Much American public attention is focused on the US military escalation in Iraq and, to some extent, the rivalry for leadership in that nation where Prime Minister Nouri al-Maliki has worn out his US government welcome. Among other offenses, Maliki failed to ensure Iraq agreed in 2011 to a status of forces agreement that would have enabled the continued presence of thousands of US troops by protecting them from liability for violations of Iraqi laws.
Americans seem to be paying much less attention to the continuing, drawn-out Afghanistan national election. International reporter and columnist Eric Margolis suggests the election is being orchestrated by the US government to establish a new status of forces agreement with Afghanistan.
Margolis, an RPI Academic Board member, described on the Scott Horton Show this week the covert intrigue behind the Afghan presidential election:
[Afghanistan President Hamid] Karzai has proven to be a naughty puppet. He came from central casting — CIA central casting. He was put in power. But, as he stayed in power, he started adopting policies that were more nationalistic than obedient to the US.
The main thing was that the US wanted what is called a status of forces agreement — it’s a fancy word for colonial agreement — that would have allowed US troops to stay on in Afghanistan indefinitely and exempt them from any kind of legal restraints. Karzai wouldn’t agree with this because he wanted to carve himself out a future as a genuine Afghan nationalist leader rather than a cat’s paw of Washington.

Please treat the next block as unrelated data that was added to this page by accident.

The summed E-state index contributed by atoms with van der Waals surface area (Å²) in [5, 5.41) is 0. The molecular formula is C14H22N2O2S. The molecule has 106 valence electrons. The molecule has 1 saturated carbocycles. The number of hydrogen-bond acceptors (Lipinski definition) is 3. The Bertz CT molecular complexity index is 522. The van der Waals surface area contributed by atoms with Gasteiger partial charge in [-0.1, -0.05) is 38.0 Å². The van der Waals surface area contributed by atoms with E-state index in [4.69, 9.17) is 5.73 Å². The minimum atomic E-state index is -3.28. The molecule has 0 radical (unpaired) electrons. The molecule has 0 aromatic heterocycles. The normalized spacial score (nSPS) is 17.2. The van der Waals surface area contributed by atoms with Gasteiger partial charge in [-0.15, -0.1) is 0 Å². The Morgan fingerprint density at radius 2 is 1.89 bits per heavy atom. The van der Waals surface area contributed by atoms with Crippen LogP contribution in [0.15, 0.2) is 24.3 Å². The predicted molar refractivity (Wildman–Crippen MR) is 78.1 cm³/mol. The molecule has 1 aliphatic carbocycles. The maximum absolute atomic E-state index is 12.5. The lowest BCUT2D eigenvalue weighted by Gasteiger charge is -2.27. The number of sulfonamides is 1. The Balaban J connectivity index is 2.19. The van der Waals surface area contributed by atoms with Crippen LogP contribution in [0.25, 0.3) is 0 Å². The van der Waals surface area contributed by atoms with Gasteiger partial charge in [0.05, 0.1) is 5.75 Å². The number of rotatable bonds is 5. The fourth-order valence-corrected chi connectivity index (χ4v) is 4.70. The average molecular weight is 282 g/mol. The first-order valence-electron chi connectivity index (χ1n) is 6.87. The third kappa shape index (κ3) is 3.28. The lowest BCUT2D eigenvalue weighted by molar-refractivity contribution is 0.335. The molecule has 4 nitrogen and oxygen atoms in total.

But, his term is expiring, so Washington has come up with two other candidates who are both also from central casting. And they fought ostensibly an election, which turned out rigged and unfair. . . Washington is trying to bang their heads together to create some kind of ostensive legitimate Afghan government that will then sign this document allowing the US to stay on for a number of years or forever.
Margolis also notes in the interview that the election in Afghanistan excludes the Taliban even though Margolis explains the Taliban is “the most popular political party in Afghanistan.” “It’s like running an election in the US and not allowing the Republicans to run,” says Margolis to emphasize the significance of the exclusion.
Listen here to the complete twenty-two minutes interview that includes more compelling discussion of other Afghanistan issues as well as Pakistan politics and the competing Kashmir claims of India, Pakistan, and China.
Back in April, also on the Scott Horton Show, Margolis discussed the Afghanistan presidential election, which Margolis then described as both the “latest Afghanistan election carnival” and less democratic than the Afghanistan elections held under Soviet occupation.
Read here about the efforts of US Reps. Jim McGovern (D-MA) and Walter Jones (R-NC), an RPI Advisory Board member, to remove the US troops from Afghanistan this year instead of keeping them there a decade or longer under any new US-Afghanistan agreement.